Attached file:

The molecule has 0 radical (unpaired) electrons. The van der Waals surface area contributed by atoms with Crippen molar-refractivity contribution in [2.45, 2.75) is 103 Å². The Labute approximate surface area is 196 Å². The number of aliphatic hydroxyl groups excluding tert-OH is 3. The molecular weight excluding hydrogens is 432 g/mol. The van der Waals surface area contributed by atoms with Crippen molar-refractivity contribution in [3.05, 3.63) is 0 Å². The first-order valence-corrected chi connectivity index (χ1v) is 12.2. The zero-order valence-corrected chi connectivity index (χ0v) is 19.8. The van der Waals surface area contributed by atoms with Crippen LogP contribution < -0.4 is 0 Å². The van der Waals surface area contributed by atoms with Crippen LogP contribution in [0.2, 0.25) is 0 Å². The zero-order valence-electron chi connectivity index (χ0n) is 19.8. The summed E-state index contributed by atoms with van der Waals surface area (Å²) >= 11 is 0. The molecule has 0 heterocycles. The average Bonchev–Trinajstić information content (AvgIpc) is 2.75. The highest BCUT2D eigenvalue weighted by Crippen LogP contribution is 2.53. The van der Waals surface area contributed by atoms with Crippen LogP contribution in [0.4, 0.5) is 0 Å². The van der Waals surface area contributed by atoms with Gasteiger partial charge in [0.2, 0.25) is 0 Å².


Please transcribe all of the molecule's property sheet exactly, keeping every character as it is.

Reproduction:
The molecule has 0 radical (unpaired) electrons. The van der Waals surface area contributed by atoms with Crippen molar-refractivity contribution in [2.45, 2.75) is 103 Å². The Labute approximate surface area is 196 Å². The number of aliphatic hydroxyl groups excluding tert-OH is 3. The molecular weight excluding hydrogens is 432 g/mol. The van der Waals surface area contributed by atoms with Crippen molar-refractivity contribution in [3.05, 3.63) is 0 Å². The first-order valence-corrected chi connectivity index (χ1v) is 12.2. The zero-order valence-corrected chi connectivity index (χ0v) is 19.8. The van der Waals surface area contributed by atoms with Crippen LogP contribution < -0.4 is 0 Å². The van der Waals surface area contributed by atoms with Crippen LogP contribution in [0.2, 0.25) is 0 Å². The zero-order valence-electron chi connectivity index (χ0n) is 19.8. The summed E-state index contributed by atoms with van der Waals surface area (Å²) >= 11 is 0. The molecule has 0 heterocycles. The average Bonchev–Trinajstić information content (AvgIpc) is 2.75. The highest BCUT2D eigenvalue weighted by Crippen LogP contribution is 2.53. The van der Waals surface area contributed by atoms with Crippen LogP contribution in [0.4, 0.5) is 0 Å². The van der Waals surface area contributed by atoms with Gasteiger partial charge in [0.2, 0.25) is 0 Å².